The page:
Parents who split before their children are six years old put youngsters at greater risk of being bullied, feeling lonely and being unhappy at school, a study suggests.

Danish researchers who analysed answers given by 219,000 children in the National Well-being Questionnaire, found that those whose parents separated when they were aged two to five had a greater changes of low social wellbeing than those aged six to 10.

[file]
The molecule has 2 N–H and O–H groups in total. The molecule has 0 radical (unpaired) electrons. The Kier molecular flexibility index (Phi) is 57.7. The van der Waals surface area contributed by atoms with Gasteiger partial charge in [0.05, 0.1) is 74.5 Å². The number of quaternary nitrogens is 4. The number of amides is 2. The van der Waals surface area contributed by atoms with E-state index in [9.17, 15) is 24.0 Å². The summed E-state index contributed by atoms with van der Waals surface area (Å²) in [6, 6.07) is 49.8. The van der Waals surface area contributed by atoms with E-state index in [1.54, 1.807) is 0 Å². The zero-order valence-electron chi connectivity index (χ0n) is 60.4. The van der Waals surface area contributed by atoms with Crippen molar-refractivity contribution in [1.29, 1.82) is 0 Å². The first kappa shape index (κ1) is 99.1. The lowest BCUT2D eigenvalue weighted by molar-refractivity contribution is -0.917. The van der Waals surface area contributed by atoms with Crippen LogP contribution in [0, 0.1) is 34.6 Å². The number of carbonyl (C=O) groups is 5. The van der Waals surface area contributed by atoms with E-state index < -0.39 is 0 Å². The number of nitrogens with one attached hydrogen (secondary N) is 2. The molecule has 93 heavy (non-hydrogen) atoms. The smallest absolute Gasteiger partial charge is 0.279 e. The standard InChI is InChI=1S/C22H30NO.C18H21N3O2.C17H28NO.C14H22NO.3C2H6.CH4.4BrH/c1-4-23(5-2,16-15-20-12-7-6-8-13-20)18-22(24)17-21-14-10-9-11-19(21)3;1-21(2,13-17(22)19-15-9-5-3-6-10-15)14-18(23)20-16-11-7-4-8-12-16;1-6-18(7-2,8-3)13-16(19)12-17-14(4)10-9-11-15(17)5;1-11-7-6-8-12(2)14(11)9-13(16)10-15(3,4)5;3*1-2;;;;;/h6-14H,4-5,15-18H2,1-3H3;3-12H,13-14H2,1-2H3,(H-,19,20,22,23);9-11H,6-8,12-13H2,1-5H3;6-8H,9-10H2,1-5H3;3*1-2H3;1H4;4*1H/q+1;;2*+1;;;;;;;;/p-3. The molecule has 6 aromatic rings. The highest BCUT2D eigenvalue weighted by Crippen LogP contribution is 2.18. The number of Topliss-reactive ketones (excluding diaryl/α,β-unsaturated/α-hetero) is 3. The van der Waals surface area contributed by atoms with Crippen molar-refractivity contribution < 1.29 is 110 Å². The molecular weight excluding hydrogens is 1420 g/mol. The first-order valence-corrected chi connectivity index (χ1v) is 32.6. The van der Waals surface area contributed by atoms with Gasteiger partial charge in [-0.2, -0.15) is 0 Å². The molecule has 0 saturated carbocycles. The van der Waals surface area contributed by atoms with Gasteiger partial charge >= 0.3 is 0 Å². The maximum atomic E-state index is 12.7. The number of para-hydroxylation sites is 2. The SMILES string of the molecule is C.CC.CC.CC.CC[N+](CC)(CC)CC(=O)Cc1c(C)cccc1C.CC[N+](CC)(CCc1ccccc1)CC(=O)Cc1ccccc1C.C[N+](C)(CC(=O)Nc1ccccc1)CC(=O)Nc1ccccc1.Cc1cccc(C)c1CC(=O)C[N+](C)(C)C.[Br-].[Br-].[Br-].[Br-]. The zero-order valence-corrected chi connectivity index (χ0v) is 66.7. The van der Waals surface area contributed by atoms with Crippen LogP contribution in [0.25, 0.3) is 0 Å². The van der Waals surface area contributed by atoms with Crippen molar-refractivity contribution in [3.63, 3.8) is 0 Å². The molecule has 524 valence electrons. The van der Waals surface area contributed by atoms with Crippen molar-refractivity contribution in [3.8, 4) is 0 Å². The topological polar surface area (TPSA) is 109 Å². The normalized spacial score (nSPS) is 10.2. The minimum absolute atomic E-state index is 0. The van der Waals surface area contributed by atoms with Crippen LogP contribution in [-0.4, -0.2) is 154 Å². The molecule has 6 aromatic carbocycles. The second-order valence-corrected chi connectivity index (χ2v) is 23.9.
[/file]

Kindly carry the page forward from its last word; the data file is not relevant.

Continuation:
Overall, one in 20 children (five per cent) were lonely, bullied, or struggled with school, but that rose by 41 per cent for those who came from dissolved families – the equivalent of an extra two children per 100.

And for those whose parents separated before the age of six the chance of unhappiness increased by 55 per cent, compared with 36 per cent for the six to 10s, and 30 per cent for the over 11s.